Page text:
Statements from a governmental official, including comments made during press conferences or in interviews with the media, do not rise to the level of a governmental order for purposes of employee retention credit. Additionally, the declaration of a state of emergency by a governmental authority is not sufficient to rise to the level of a governmental order if it does not limit commerce, travel, or group meetings in any manner. Further, such a declaration that limits commerce, travel, or group meetings, but does so in a manner that does not affect the employer’s operation of its trade or business does not rise to the level of governmental order.“
Government shutdown test
The key for the government shutdown test is determining if there were governmental orders from an appropriate governmental authority that disrupted more than a nominal portion of an employer’s operations. A nominal portion of an employer’s business operations is defined in Notice 2021-20 as 10% of the total gross receipts, or 10% of the total employee hours being associated with that portion of the business, determined on a quarterly basis, and measured from 2019 gross receipts and employee hours. In the underlined sections above, there are a number of key exceptions that are often ignored or not properly considered by providers in this area. Notice 2021-20 offers a number of additional exceptions to qualifying that should be carefully considered before claiming credit.
Examples of business hardships that wouldn’t qualify under this initial test on their own include:
- General business disruption due to international supply chain issues (see next section for additional context);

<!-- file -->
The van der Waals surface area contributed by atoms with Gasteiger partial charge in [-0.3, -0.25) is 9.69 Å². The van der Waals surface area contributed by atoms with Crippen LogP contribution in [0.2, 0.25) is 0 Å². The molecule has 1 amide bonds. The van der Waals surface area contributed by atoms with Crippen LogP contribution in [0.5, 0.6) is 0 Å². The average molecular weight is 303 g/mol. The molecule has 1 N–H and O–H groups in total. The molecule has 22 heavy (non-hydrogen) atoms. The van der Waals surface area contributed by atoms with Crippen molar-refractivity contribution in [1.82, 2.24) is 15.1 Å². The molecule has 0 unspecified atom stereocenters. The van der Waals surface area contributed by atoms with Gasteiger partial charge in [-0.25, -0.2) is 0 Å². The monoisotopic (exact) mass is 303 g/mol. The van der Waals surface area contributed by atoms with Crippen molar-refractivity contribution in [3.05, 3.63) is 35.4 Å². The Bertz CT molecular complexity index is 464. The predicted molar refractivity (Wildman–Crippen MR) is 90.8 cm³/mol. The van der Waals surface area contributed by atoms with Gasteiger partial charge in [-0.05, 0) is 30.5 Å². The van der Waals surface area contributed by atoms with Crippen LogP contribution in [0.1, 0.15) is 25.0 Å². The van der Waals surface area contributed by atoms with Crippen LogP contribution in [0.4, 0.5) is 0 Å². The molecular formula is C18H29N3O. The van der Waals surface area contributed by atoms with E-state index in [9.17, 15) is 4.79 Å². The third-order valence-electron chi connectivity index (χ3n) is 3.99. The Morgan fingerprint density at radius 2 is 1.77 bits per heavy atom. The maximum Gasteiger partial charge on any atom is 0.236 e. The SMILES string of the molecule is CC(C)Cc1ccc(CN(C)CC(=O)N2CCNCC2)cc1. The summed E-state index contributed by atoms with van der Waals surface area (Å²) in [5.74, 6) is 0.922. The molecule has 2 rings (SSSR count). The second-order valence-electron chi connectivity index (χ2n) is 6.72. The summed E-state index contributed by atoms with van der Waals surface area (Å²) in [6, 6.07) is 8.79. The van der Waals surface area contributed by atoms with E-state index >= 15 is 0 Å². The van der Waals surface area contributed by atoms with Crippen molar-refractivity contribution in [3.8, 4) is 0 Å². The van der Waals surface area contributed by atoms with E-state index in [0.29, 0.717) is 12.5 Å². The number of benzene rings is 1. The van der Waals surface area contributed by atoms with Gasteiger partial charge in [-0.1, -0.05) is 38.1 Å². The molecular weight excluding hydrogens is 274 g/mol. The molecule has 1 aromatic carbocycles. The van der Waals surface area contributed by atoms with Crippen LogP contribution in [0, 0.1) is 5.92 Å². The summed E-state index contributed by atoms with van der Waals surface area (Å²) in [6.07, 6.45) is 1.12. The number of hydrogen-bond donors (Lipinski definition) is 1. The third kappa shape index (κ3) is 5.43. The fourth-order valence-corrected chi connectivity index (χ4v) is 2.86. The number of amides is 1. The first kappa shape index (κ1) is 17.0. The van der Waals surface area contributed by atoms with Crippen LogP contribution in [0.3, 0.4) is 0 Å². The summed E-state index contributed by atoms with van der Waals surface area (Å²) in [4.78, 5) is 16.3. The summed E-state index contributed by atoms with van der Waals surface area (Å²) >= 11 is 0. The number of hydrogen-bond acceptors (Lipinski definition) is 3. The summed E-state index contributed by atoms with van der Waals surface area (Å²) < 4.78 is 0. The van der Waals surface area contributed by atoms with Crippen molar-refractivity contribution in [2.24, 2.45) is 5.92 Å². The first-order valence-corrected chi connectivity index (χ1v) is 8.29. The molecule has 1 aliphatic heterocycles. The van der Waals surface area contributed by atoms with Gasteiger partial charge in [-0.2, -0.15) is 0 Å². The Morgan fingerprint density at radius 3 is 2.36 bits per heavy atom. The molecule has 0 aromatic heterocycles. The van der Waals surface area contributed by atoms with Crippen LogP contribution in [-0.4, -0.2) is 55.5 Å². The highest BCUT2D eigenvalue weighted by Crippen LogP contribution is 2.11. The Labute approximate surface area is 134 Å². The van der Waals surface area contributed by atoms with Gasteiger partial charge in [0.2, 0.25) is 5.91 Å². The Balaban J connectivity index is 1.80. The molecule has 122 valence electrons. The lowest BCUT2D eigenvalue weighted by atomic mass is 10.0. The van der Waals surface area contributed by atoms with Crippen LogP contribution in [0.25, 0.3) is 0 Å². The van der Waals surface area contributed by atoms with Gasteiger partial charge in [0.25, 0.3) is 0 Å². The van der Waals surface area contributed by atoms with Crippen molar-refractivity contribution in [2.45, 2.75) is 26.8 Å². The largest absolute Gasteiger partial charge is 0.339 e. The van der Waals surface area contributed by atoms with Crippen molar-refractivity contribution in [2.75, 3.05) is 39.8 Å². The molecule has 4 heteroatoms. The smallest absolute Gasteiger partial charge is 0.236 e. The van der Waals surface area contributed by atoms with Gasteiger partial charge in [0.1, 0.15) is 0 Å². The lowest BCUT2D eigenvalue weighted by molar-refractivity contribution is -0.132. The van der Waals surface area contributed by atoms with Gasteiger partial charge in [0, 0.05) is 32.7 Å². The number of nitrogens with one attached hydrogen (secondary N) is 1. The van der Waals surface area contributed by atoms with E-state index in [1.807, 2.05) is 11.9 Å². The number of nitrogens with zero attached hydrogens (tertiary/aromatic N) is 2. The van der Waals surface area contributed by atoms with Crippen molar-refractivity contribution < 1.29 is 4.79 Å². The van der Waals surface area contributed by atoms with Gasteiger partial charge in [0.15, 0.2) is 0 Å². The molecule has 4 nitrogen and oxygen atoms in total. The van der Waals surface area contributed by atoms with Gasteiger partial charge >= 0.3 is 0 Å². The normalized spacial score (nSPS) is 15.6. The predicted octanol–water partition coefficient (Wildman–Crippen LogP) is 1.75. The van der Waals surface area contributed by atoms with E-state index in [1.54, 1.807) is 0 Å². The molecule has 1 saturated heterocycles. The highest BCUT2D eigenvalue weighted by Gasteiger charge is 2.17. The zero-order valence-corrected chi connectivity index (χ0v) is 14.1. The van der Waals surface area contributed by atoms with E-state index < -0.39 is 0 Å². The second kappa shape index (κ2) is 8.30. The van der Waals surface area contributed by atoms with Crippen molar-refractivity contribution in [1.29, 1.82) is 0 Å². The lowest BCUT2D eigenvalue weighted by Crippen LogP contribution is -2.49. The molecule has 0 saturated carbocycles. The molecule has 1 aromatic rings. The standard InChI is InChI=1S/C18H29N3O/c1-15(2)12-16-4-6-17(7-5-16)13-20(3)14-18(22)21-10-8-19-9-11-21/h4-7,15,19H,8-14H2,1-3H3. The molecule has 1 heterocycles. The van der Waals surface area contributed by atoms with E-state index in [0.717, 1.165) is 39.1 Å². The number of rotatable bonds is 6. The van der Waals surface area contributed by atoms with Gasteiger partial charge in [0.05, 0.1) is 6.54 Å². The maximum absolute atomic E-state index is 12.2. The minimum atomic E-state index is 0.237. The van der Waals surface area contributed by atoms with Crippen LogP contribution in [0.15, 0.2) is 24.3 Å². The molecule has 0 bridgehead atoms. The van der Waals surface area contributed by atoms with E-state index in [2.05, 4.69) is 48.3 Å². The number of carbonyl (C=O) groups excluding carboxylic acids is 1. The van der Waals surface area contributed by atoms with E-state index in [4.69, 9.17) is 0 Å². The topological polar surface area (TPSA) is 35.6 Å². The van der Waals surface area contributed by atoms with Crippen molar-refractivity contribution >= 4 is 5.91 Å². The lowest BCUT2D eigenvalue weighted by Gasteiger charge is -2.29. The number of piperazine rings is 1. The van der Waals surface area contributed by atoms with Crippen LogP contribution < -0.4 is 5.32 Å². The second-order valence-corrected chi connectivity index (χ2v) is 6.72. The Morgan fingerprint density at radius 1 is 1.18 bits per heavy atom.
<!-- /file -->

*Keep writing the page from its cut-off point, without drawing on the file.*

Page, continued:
- Increased costs to comply with CDC recommendations and decreased profits (the gross receipts test focuses on top-line revenue rather than profits);
- Lack of customer demand;
- Labor shortages — difficulty hiring qualified personnel to run a business;
- Wearing masks or working behind a plexiglass screen to minimize the spread of COVID-19;
- General difficulty running a business if there isn’t an associated government order limiting operations; and
- Guidance offering recommendations (rather than orders) to limit the spread of COVID-19.
Supplier and supply chain shutdowns
Notice 2021-20 provides a method of qualifying if an employer’s supplier was affected by government shutdowns (emphasis added):
“Q&A 12 Example: Employer A operates an auto parts manufacturing business that is considered an essential trade or business in the jurisdiction where it operates. Employer A’s supplier of raw materials is required to shut down its operations due to a governmental order. Employer A is unable to procure these raw materials from an alternate supplier. As a consequence of the suspension of Employer A’s supplier, Employer A is not able to perform its operations. Under these facts and circumstances, Employer A would be considered an Eligible Employer because its operations have been suspended as a result of the governmental order that suspended operations of its supplier.”
One of the long-lasting effects of COVID-19 has been supplying chain disruption on a global basis. We have seen an increasing number of ERTC providers telling entire industries they qualify for the government shutdown test because they could not get all of their supplies. Those providers are generally relying on the above Notice 2021-20, Q&A 12, which discusses government orders that suspend a supplier’s operations as their reasoning for qualification. However, this is a multipronged test and there are a number of key factors that are often not considered.
A business can qualify for the ERTC due to supply chain disruption if all of the following criteria are met:
- If a U.S. governmental order (see appropriate governmental authority definition above) causes a supplier to suspend its operations; and
- The supplier(s) are unable to make deliveries of critical goods or materials; and